or for only a little over one year and one month. Consequently, since the legally
contemplated full term for local elected officials is three (3) years, it cannot be
said that Abundo fully served the term 2004-2007. The reality on the ground is
that Abundo actually served less.
Needless to stress, the almost two-year period during which Abundos opponent
actually served as Mayor is and ought to be considered an involuntary
interruption of Abundos continuity of service. An involuntary interrupted term,
cannot, in the context of the disqualification rule, be considered as one term for
purposes of counting the three-term threshold.
This is what happened in the instant case. It cannot be overemphasized that
pending the favorable resolution of his election protest, Abundo was relegated to
being an ordinary constituent since his opponent, as presumptive victor in the
2004 elections, was occupying the mayoralty seat. In other words, for almost
two years or from July 1, 2004the start of the termuntil May 9, 2006 or
during which his opponent actually assumed the mayoralty office, Abundo was
a private citizen warming his heels while awaiting the outcome of his protest.
Hence, even if declared later as having the right to serve the elective position
from July 1, 2004, such declaration would not erase the fact that prior to the
finality of the election protest, Abundo did not serve in the mayors office and, in
fact, had no legal right to said position.
As a final note, We reiterate that Abundos case differs from other cases
involving the effects of an election protest because while Abundo was, in the
final reckoning, the winning candidate, he was the one deprived of his right and
opportunity to serve his constituents. To a certain extent, Abundo was a victim
of an imperfect election system. While admittedly the Court does not possess the
mandate to remedy such imperfections, the Constitution has clothed it with
enough authority to establish a fortress against the injustices it may bring.
In this regard, We find that a contrary ruling would work damage and cause
grave injustice to Abundoan elected official who was belatedly declared as the
winner and assumed office for only a short period of the term. If in the cases of
Lonzanida and Dizon, this Court ruled in favor of a losing candidateor the
person who was adjudged not legally entitled to hold the contested public office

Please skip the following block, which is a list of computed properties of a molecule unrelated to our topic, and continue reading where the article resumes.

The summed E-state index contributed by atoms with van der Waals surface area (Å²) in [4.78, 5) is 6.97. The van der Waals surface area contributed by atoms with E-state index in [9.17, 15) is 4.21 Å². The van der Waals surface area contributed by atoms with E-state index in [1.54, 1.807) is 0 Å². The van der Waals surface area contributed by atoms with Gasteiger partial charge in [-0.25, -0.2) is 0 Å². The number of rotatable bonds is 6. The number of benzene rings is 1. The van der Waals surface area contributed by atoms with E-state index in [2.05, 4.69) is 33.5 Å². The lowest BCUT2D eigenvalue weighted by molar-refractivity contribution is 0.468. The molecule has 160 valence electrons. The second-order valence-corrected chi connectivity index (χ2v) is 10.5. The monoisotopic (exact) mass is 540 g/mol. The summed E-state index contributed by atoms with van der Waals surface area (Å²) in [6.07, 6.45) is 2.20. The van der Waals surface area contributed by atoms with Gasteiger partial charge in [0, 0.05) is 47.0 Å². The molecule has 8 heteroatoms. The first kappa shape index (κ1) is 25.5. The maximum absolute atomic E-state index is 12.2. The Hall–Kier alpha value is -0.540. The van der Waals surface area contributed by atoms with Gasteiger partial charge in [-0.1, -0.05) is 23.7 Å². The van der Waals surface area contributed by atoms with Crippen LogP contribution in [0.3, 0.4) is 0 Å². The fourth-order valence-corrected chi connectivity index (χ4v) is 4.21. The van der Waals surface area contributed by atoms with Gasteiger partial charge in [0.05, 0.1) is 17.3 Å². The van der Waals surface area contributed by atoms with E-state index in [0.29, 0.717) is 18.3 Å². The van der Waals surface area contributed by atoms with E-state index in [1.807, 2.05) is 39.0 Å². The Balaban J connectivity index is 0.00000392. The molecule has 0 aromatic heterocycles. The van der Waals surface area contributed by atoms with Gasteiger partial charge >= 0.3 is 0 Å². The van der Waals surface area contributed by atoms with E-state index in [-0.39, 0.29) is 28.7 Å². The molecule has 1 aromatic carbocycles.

but held it anywayWe find more reason to rule in favor of a winning
candidate-protestant who, by popular vote, deserves title to the public office but
whose opportunity to hold the same was halted by an invalid proclamation.
Also, more than the injustice that may be committed against Abundo is the
injustice that may likewise be committed against the people of Viga,
Catanduanes by depriving them of their right to choose their leaders. Like the
framers of the Constitution, We bear in mind that We "cannot arrogate unto
ourselves the right to decide what the people want" and hence, should, as much
as possible, "allow the people to exercise their own sense of proportion and rely
on their own strength to curtail the power when it overreaches itself." For
democracy draws strength from the choice the people make which is the same
choice We are likewise bound to protect.
Petitioner Abelardo Abundo, Sr. is DECLARED ELIGIBLE for the position of
Mayor of Viga, Catanduanes to which he was duly elected in the May 2010
elections and is accordingly ordered IMMEDIATELY REINSTATED to said
position. Withal, Emeterio M. Tarin and Cesar O. Cervantes are ordered to
immediately vacate the positions of Mayor and Vice-Mayor of Viga,
Catanduanes, respectively, and shall revert to their original positions of Vice-
Mayor and First Councilor, respectively, upon receipt of this Decision.
_________________________________________________________________
17.) JALOSJOS vs. COMELEC and ERASMO
G.R. NO. 192474; June 26, 2012
Abad, J.:
DOCTRINE:
The proclamation of a congressional candidate following the election divests
COMELEC of jurisdiction over disputes relating to the election, returns, and
qualifications of the proclaimed Representative in favor of the HRET.
FACTS:
In May 2007, Romeo Jalosjos Jr. Ran for Mayor of Tampilisan, Zamboangadel
Norte and won. While serving as mayor, he bought a residential house and lot
in Ipil, Zamboanga Sibugay. In September 2008 he beganoccupying the house.
After 8 months he applied with the Election Registration Board (ERB) of Ipil,
Zamboanga Sibugay, for the transfer of his voters registration record to Precint
0051F. Erasmo opposed the said application. After due proceedings, the ERB
approved Jalosjos application.
Erasmo filed a petition to exclude Jalosjos from the list of registered voters of
Precint 0051F before the 1
st
MCTC of Ipil-Tungawan who granted the same. The
MCTC found the Jalosjos did not abandon his domicile in Tampilisan since he
continued even then to serve as its Mayor. Jalosjos appeal to RTC which affirmed
MTC.
Jalosjos then elevated the matter to CA which granted his application and
enjoined the courts below from enforcing their decisions with the result that his
name was reinstated in the Barangay Veterans Villages Voters list pending the
resolution of petition.
On November 28, 2009 Jalosjos filed his COC for the position of Representative
of the 2nd District of Zamboanga Sibugay for the May 2010 National Elections.
Erasmo filed a petition to deny due course to or cancel his COC before the